Should We Ice Our Injuries?
The acronym RICE has been around since the 1970’s, and stands for Rest, Ice, Compression and Elevation. It has for a long time been the staple by which athletes and the common person alike have treated injury, but in the last few years it has finally come under some much needed scrutiny.
The original premise that was used to suggest we ice an injury comes from the knowledge that when injured, a body part becomes inflamed, and thus ice is meant to slow down the inflammation process. However, what we didn’t know in the 1970’s is that inflammation is actually an important part of the healing process. In fact, the very doctor that created the acronym “RICE” is one of the people supporting the argument that ice (and rest, actually) may in fact delay the healing process. They are saying now that delaying inflammation slows down the natural cycle of healing, a cycle that is necessary from start to finish.
What happens during the inflammation process?
When you injure something, your immune system responds by sending inflammatory cells to the damaged tissue. Once there, these cells do their job of starting the inflammation process, and also signalling other cells to start repairing and healing the damaged tissue. And it is this job, the experts now say, that gets delayed if you ice your injury.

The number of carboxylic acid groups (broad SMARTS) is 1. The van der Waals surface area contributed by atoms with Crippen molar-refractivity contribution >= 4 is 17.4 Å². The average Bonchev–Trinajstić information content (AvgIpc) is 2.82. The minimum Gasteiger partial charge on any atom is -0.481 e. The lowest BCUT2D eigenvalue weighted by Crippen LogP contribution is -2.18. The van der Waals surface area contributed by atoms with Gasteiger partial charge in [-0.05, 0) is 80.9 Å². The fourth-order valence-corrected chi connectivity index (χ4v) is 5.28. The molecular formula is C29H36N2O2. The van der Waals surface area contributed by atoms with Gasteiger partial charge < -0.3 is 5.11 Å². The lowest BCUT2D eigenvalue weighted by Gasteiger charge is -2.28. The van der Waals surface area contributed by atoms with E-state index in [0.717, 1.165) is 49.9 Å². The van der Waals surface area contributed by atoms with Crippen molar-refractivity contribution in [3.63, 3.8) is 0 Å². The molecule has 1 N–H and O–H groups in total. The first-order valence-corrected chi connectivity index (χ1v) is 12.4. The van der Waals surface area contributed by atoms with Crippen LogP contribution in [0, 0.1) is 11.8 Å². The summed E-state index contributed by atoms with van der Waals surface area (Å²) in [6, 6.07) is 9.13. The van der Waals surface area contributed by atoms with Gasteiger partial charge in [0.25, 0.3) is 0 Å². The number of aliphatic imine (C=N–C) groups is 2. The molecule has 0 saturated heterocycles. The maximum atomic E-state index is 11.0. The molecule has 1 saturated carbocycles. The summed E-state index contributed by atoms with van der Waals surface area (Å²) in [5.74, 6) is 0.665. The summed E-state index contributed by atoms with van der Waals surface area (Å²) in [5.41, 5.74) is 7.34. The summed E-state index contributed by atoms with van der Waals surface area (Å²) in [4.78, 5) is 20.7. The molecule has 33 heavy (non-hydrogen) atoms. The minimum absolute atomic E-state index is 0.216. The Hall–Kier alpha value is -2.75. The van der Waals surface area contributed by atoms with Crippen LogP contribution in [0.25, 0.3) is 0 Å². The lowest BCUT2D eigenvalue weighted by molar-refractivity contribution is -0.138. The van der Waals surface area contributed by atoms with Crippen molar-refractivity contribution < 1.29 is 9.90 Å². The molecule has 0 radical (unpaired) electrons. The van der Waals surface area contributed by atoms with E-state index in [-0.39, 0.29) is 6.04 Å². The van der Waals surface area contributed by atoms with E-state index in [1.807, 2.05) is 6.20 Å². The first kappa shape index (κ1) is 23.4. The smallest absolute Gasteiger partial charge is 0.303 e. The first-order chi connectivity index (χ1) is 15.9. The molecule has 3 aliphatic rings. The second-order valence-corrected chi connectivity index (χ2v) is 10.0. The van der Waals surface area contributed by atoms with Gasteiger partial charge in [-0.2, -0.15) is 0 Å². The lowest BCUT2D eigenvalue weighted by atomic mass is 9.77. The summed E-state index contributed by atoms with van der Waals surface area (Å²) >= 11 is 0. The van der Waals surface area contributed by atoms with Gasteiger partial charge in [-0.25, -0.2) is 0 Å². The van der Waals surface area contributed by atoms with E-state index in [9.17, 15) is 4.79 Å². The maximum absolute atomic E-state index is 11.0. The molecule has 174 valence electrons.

So what should you do with an injury?
Since (complete) rest and icing an injury (for more than 5 minutes) seem to now be contraindicated according to recent studies, you should probably rest a bit, and possibly still compress and elevate the injury (these won’t inhibit the inflammatory/healing process). As a Traditional Chinese Medicine practitioner, it goes against my personal training to ice an injury, because in TCM cold always inhibits energy flow and is counter-intuitive. However, what I usually tell my patients is to use ice if it “feels good,” but if doing so to alternate with heat. And while heat can only speed up the inflammatory/healing process (now believed to be a good thing), I would be careful not to heat it too much in the early stages as heating an injury may mask signs of infection, which are important to look for in the early stages of an injury.
The bottom line is that it’s always good to get your injury assessed by someone professionally trained in treating an injury. Acupuncture is great because there’s no downside to using a few needles around an injury site to facilitate healing. Also, a chiropractor, physiotherapist or osteopath at Yellow Gazebo can discern the severity of your injury and get you moving again more quickly. Call 416-909-2334 today for more info, or use the online booking link below.